Tag Archives: Robert Cromwell

- “Half way across the river”

Robert Cromwell (1838-1918) was a Union soldier serving in the 10th Illinois Infantry Regiment, Company A. For several months during the spring and summer of 1864 he kept a diary. The Civil War 150 Legacy Project was lucky enough to scan, catalog, and digitize the diary, and numerous other papers of the Cromwell family.


Two pages from the diary of Robert Cromwell of the 10th Illinois Infantry Regiment, including a 30 May 1864 entry describing the sights and sounds of battle. Cromwell Family Papers, Civil War 150 Legacy Project.

Robert’s company took part in Major General William T. Sherman’s so-called “Atlanta Campaign,” a relentless and brutally long-lasting effort to sweep through Georgia, and ultimately seize Atlanta from the Confederate army. In his 30 May 1864 entry, Robert beautifully described the thrilling grotesquerie of the battlefield, with all its horrific forms of sensory overload:

“…crack crack in our front followed by a continuous crash of small arms then increased by heavy artillery soon brought us to our feet. For 35 or 40 minutes the roar was terrific.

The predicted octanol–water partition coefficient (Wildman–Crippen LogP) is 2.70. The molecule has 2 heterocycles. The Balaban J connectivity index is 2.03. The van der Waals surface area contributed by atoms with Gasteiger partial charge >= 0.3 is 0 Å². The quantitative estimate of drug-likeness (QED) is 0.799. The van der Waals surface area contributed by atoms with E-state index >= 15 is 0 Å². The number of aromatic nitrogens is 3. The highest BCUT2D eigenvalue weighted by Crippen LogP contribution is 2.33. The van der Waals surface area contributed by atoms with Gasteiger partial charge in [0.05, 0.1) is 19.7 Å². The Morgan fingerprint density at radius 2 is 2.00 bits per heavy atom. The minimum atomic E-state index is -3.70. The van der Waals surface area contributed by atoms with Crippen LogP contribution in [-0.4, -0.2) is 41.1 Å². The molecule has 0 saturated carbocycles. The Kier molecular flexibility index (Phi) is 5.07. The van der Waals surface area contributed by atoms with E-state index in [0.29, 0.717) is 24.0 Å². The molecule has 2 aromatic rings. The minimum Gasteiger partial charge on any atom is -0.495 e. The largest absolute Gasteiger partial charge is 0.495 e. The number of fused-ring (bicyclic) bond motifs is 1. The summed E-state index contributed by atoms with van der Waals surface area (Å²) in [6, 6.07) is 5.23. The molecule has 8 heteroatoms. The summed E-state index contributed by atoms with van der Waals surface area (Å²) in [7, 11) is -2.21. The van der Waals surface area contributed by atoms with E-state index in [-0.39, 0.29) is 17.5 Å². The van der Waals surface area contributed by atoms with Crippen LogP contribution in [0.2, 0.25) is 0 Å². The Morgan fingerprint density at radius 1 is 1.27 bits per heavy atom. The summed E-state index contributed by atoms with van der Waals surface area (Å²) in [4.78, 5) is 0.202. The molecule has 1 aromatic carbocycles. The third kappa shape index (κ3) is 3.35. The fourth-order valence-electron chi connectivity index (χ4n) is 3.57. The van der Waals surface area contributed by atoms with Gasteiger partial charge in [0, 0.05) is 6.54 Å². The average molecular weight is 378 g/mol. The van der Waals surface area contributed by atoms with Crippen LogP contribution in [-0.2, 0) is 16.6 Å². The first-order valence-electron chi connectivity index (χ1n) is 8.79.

…The unceasing roll of musketry the concussion caused by the booming cannon and bursting shell conspired to produce indescribable sensations, mingled exultation and awe.”

But the levity and humor found in the following anecdote from 13 July 1864, is even more noteworthy. Robert’s company is encamped on one side of the Chattahoochee River, and the Confederate troops they fought mere weeks earlier are encamped across the way. As Robert states:

“Although against orders conversation will occur.  Agreed last night to xchange [sic] papers this morn

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